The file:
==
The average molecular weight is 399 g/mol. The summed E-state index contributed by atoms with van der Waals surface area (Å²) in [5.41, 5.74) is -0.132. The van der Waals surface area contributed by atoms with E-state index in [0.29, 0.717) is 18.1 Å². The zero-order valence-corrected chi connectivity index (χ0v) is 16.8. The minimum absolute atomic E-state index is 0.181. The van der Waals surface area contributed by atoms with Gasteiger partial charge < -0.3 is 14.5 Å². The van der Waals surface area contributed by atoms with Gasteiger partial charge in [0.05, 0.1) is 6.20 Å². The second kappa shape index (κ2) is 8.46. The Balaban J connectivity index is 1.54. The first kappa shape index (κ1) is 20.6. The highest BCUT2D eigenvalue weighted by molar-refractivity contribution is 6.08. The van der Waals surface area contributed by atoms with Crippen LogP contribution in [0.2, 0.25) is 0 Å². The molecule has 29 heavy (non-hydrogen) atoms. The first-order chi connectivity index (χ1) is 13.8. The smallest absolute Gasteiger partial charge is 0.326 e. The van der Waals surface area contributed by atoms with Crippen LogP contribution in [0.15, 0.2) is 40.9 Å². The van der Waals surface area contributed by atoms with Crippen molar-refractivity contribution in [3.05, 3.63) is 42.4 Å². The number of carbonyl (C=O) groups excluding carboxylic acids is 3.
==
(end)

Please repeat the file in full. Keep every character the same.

The average molecular weight is 399 g/mol. The summed E-state index contributed by atoms with van der Waals surface area (Å²) in [5.41, 5.74) is -0.132. The van der Waals surface area contributed by atoms with E-state index in [0.29, 0.717) is 18.1 Å². The zero-order valence-corrected chi connectivity index (χ0v) is 16.8. The minimum absolute atomic E-state index is 0.181. The van der Waals surface area contributed by atoms with Gasteiger partial charge < -0.3 is 14.5 Å². The van der Waals surface area contributed by atoms with Gasteiger partial charge in [0.05, 0.1) is 6.20 Å². The second kappa shape index (κ2) is 8.46. The Balaban J connectivity index is 1.54. The first kappa shape index (κ1) is 20.6. The highest BCUT2D eigenvalue weighted by molar-refractivity contribution is 6.08. The van der Waals surface area contributed by atoms with Crippen LogP contribution in [0.2, 0.25) is 0 Å². The molecule has 29 heavy (non-hydrogen) atoms. The first-order chi connectivity index (χ1) is 13.8. The smallest absolute Gasteiger partial charge is 0.326 e. The van der Waals surface area contributed by atoms with Crippen LogP contribution in [0.15, 0.2) is 40.9 Å². The van der Waals surface area contributed by atoms with Crippen molar-refractivity contribution in [3.05, 3.63) is 42.4 Å². The number of carbonyl (C=O) groups excluding carboxylic acids is 3.